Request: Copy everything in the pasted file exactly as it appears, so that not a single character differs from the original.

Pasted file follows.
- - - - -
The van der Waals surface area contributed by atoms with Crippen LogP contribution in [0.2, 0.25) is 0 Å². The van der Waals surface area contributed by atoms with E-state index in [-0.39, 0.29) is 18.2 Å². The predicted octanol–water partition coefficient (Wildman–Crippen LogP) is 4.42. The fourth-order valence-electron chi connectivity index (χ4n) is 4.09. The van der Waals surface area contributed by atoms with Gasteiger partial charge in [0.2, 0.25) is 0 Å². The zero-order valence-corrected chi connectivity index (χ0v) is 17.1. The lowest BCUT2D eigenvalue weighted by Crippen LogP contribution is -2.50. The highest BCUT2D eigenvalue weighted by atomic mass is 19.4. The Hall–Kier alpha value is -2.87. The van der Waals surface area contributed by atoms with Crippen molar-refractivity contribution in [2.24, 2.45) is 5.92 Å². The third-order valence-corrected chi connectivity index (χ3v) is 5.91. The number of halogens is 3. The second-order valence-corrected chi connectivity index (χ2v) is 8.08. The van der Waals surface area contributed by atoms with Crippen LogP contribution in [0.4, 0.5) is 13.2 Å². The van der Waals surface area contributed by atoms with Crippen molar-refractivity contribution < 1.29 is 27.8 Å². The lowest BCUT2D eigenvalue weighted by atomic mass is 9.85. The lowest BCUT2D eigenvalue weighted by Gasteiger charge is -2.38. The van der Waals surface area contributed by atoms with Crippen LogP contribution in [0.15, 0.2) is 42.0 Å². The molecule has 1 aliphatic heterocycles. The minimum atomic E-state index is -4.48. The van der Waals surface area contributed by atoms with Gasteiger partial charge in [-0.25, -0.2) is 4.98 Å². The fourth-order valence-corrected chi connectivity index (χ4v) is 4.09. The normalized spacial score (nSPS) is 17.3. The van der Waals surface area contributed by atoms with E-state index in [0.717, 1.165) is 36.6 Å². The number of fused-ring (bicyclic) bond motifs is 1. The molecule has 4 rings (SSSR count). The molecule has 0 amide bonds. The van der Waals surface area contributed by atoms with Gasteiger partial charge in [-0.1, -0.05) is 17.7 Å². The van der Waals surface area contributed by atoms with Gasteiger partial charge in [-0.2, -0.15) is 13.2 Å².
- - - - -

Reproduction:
The van der Waals surface area contributed by atoms with Crippen LogP contribution in [0.2, 0.25) is 0 Å². The van der Waals surface area contributed by atoms with E-state index in [-0.39, 0.29) is 18.2 Å². The predicted octanol–water partition coefficient (Wildman–Crippen LogP) is 4.42. The fourth-order valence-electron chi connectivity index (χ4n) is 4.09. The van der Waals surface area contributed by atoms with Gasteiger partial charge in [0.2, 0.25) is 0 Å². The zero-order valence-corrected chi connectivity index (χ0v) is 17.1. The lowest BCUT2D eigenvalue weighted by Crippen LogP contribution is -2.50. The highest BCUT2D eigenvalue weighted by atomic mass is 19.4. The Hall–Kier alpha value is -2.87. The van der Waals surface area contributed by atoms with Crippen molar-refractivity contribution in [2.24, 2.45) is 5.92 Å². The third-order valence-corrected chi connectivity index (χ3v) is 5.91. The number of halogens is 3. The second-order valence-corrected chi connectivity index (χ2v) is 8.08. The van der Waals surface area contributed by atoms with Crippen LogP contribution in [0.4, 0.5) is 13.2 Å². The van der Waals surface area contributed by atoms with Crippen molar-refractivity contribution < 1.29 is 27.8 Å². The lowest BCUT2D eigenvalue weighted by atomic mass is 9.85. The lowest BCUT2D eigenvalue weighted by Gasteiger charge is -2.38. The van der Waals surface area contributed by atoms with Crippen LogP contribution in [0.15, 0.2) is 42.0 Å². The molecule has 1 aliphatic heterocycles. The minimum atomic E-state index is -4.48. The van der Waals surface area contributed by atoms with Gasteiger partial charge in [-0.25, -0.2) is 4.98 Å². The fourth-order valence-corrected chi connectivity index (χ4v) is 4.09. The normalized spacial score (nSPS) is 17.3. The van der Waals surface area contributed by atoms with E-state index in [0.717, 1.165) is 36.6 Å². The number of fused-ring (bicyclic) bond motifs is 1. The molecule has 4 rings (SSSR count). The molecule has 0 amide bonds. The van der Waals surface area contributed by atoms with Gasteiger partial charge in [-0.1, -0.05) is 17.7 Å². The van der Waals surface area contributed by atoms with Gasteiger partial charge in [-0.2, -0.15) is 13.2 Å².